Sunday, February 5, 2017

13th - 6 stars out of 10

13th - 6 stars out of 10

“13th" is an exposé on high crime rates in America with a focus on unfair treatment of the African American community.  This documentary examines the American criminal justice system with regard to the effects of racially fueled political decisions throughout history.  The film shows the justice system to be a form of “modern slavery” with prisoners being put to work manufacturing products for large corporations (and the title refers to the 13th Amendment which allows a man to be put into servitude as the result of a crime).  It dives deep into the disproportion between Caucasian males that will spend time in prison (1 out of 17) compared to African American males (1 out of 3).  While the statistics are rather shocking, the truly interesting piece of this documentary is its attention to historical events that led to rising prison numbers.  Unfortunately, I found much of the rhetoric in this documentary to be misled.  Director Ava DuVernay argues that it was unfair to charge African American men more harshly for using crack than Caucasian men for using cocaine during the Reagan era, but why are we ignoring the fact that they were illegally using drugs?  I am not disputing that the punishment should be comparable for these similar offenses, but it is bothersome that the film fails to point out that they all deserved jail time for illegally using or distributing drugs.  I noticed a similar theme when the filmed touched on the events in Ferguson, Missouri.  It praises the protesters for standing up for what they believe, but at the same time it seeks to absolve the rioters of any wrongdoing as they vandalize and steal.  I’m not going to take a political stance on these situations but it’s bothersome that the directors get so caught up in their statistics that they miss an opportunity to remind us that illegal actions have consequences.  I appreciate that this documentary touches on the power of labeling.  It's a lot easier to envision a person as guilty when they are labeled as a burglar than if we called them a man accused of burglary.  I think that this is the powerful statement about the unfair reputation given to innocent African Americans through labeling.  It is no surprise that this is nominated for the Best Documentary Oscar.  The real question is whether the Academy will gravitate toward the political vote, the historical vote for O.J. Simpson, or the emotional vote for something like "Life, Animated."  “13th" presents a lot of good arguments regarding the disproportionate statistics regarding inmates based on race; however, I can’t call this information “truth” I believe that the editors and director irresponsibly misrepresent the fact that most of these people do deserve to be in jail for doing something illegal, maybe just for a shorter sentence.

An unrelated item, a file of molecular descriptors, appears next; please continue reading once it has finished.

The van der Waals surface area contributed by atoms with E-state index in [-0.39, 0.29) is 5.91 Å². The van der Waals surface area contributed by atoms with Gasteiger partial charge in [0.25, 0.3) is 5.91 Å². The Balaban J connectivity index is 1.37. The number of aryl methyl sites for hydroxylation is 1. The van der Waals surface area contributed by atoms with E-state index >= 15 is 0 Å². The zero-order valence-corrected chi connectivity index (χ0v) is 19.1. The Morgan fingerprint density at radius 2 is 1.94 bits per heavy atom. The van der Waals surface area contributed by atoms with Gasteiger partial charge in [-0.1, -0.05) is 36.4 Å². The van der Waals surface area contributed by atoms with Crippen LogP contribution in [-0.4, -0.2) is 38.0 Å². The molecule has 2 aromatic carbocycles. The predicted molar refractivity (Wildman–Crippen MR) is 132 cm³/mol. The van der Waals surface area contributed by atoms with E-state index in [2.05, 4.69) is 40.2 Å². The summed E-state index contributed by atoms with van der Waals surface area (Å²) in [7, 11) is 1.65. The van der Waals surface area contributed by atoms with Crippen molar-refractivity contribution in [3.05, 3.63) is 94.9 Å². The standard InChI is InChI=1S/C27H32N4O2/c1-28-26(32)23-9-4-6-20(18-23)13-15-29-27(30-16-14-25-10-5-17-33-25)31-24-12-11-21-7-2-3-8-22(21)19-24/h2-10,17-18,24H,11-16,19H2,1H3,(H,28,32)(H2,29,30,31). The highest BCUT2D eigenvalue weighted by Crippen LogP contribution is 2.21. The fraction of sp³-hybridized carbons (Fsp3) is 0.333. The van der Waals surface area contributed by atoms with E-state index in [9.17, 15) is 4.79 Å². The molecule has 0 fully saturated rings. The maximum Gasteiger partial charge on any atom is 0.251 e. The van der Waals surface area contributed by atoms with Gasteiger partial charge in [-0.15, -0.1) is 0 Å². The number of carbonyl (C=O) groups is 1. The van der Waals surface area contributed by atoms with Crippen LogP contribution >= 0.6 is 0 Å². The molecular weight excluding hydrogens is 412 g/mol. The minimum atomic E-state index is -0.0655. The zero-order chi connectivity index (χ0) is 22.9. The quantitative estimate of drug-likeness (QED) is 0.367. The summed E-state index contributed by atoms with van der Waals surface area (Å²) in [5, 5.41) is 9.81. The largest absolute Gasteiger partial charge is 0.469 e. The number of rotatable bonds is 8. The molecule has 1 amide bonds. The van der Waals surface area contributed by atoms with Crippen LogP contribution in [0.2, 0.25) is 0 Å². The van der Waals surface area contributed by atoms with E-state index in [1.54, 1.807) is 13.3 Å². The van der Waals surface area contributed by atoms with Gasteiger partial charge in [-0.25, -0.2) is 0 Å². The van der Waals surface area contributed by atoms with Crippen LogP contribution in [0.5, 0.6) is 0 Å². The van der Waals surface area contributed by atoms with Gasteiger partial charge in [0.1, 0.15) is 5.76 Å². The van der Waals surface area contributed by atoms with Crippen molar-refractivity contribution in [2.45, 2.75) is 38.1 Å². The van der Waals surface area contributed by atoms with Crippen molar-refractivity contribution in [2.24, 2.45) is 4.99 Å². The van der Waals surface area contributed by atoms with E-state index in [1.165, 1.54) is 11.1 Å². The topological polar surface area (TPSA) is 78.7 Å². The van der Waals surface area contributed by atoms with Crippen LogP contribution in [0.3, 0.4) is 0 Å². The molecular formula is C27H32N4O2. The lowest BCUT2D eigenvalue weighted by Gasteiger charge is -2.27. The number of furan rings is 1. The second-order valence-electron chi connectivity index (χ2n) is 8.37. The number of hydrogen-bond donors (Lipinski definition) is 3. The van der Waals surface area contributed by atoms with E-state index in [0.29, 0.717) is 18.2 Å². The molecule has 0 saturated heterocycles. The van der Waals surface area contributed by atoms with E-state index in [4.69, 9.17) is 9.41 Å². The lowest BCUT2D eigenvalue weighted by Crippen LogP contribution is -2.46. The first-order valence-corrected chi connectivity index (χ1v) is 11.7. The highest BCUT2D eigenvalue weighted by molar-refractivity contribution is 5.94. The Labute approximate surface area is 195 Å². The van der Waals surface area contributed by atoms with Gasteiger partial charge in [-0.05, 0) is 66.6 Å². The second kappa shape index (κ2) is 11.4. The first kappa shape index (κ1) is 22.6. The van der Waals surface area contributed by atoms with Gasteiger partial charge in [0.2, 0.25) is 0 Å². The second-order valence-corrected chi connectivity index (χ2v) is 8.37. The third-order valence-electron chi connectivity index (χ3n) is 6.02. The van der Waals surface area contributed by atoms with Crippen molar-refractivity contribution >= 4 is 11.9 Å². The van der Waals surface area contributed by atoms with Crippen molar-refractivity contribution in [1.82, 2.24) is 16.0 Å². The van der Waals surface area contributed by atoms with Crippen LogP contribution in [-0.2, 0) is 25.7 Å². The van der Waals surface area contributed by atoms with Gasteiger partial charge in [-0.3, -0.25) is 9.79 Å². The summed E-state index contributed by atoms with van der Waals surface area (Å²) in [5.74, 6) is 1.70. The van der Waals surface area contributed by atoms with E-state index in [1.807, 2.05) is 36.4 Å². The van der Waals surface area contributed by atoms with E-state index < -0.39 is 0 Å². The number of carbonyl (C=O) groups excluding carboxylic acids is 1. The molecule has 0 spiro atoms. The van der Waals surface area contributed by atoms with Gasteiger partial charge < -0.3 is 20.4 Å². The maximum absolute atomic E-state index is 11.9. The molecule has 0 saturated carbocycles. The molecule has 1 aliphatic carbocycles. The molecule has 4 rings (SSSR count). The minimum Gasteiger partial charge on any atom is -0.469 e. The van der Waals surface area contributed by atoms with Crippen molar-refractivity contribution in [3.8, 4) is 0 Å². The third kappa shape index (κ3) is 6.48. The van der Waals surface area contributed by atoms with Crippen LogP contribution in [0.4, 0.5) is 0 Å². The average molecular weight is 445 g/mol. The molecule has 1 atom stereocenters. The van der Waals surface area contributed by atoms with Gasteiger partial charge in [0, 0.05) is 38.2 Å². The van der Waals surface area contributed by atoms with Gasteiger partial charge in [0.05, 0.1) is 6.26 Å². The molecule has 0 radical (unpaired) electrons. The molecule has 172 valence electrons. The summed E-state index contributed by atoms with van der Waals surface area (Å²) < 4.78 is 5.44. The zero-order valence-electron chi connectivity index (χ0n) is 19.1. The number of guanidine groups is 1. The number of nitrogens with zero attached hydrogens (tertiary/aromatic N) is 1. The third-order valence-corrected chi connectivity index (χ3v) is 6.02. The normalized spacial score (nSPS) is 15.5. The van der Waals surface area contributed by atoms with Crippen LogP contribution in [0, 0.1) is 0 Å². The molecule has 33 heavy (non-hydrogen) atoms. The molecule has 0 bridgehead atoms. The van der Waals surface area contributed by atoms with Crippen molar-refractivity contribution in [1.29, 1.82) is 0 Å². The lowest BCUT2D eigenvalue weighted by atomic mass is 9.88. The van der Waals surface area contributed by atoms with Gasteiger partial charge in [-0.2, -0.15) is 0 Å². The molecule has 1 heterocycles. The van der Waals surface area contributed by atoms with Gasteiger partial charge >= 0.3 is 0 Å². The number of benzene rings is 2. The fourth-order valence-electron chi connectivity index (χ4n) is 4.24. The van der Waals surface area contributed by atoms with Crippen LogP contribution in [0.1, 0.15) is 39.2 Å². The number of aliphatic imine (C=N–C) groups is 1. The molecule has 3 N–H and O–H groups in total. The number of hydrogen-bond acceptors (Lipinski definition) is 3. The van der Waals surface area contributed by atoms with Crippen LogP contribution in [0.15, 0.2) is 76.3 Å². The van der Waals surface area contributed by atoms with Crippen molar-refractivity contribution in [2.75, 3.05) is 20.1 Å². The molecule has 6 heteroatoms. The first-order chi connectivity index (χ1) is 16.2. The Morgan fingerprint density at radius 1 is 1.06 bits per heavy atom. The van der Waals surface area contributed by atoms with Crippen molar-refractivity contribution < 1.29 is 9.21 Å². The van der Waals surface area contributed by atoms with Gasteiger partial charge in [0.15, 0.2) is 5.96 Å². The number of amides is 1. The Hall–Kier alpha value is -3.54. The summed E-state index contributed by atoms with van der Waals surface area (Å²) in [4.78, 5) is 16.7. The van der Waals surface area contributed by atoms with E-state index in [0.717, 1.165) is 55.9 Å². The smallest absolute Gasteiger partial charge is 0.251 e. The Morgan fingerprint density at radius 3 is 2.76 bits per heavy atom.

[Pictured: “13th” provides powerful interviews but forgets to mention that illegal actions should require some form of justice]

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